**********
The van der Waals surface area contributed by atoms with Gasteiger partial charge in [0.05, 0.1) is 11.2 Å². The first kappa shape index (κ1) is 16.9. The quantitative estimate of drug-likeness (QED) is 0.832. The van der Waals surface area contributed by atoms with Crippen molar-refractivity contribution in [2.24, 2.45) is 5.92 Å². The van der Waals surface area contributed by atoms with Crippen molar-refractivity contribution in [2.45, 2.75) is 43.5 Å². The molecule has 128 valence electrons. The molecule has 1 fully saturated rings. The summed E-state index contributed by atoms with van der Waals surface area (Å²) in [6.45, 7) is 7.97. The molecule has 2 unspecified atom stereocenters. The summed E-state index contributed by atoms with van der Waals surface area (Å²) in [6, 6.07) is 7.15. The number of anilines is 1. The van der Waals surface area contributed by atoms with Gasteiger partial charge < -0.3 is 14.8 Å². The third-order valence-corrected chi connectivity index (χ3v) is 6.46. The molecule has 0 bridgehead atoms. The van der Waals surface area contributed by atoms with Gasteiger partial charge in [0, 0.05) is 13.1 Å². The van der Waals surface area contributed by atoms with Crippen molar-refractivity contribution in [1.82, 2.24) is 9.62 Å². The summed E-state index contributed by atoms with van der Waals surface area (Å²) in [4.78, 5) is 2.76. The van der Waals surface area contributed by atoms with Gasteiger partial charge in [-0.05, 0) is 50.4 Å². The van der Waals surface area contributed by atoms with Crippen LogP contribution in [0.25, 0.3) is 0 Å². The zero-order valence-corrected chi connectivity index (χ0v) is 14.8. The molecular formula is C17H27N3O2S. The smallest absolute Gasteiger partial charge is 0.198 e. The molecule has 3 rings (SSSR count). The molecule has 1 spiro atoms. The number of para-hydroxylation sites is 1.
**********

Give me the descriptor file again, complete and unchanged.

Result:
The van der Waals surface area contributed by atoms with Gasteiger partial charge in [0.05, 0.1) is 11.2 Å². The first kappa shape index (κ1) is 16.9. The quantitative estimate of drug-likeness (QED) is 0.832. The van der Waals surface area contributed by atoms with Crippen molar-refractivity contribution in [2.24, 2.45) is 5.92 Å². The van der Waals surface area contributed by atoms with Crippen molar-refractivity contribution in [2.45, 2.75) is 43.5 Å². The molecule has 128 valence electrons. The molecule has 1 fully saturated rings. The summed E-state index contributed by atoms with van der Waals surface area (Å²) in [6.45, 7) is 7.97. The molecule has 2 unspecified atom stereocenters. The summed E-state index contributed by atoms with van der Waals surface area (Å²) in [6, 6.07) is 7.15. The number of anilines is 1. The van der Waals surface area contributed by atoms with Gasteiger partial charge < -0.3 is 14.8 Å². The third-order valence-corrected chi connectivity index (χ3v) is 6.46. The molecule has 0 bridgehead atoms. The van der Waals surface area contributed by atoms with Gasteiger partial charge in [0, 0.05) is 13.1 Å². The van der Waals surface area contributed by atoms with Crippen molar-refractivity contribution in [1.82, 2.24) is 9.62 Å². The summed E-state index contributed by atoms with van der Waals surface area (Å²) in [4.78, 5) is 2.76. The van der Waals surface area contributed by atoms with Gasteiger partial charge in [-0.05, 0) is 50.4 Å². The van der Waals surface area contributed by atoms with Crippen LogP contribution in [0.25, 0.3) is 0 Å². The zero-order valence-corrected chi connectivity index (χ0v) is 14.8. The molecular formula is C17H27N3O2S. The smallest absolute Gasteiger partial charge is 0.198 e. The molecule has 3 rings (SSSR count). The molecule has 1 spiro atoms. The number of para-hydroxylation sites is 1.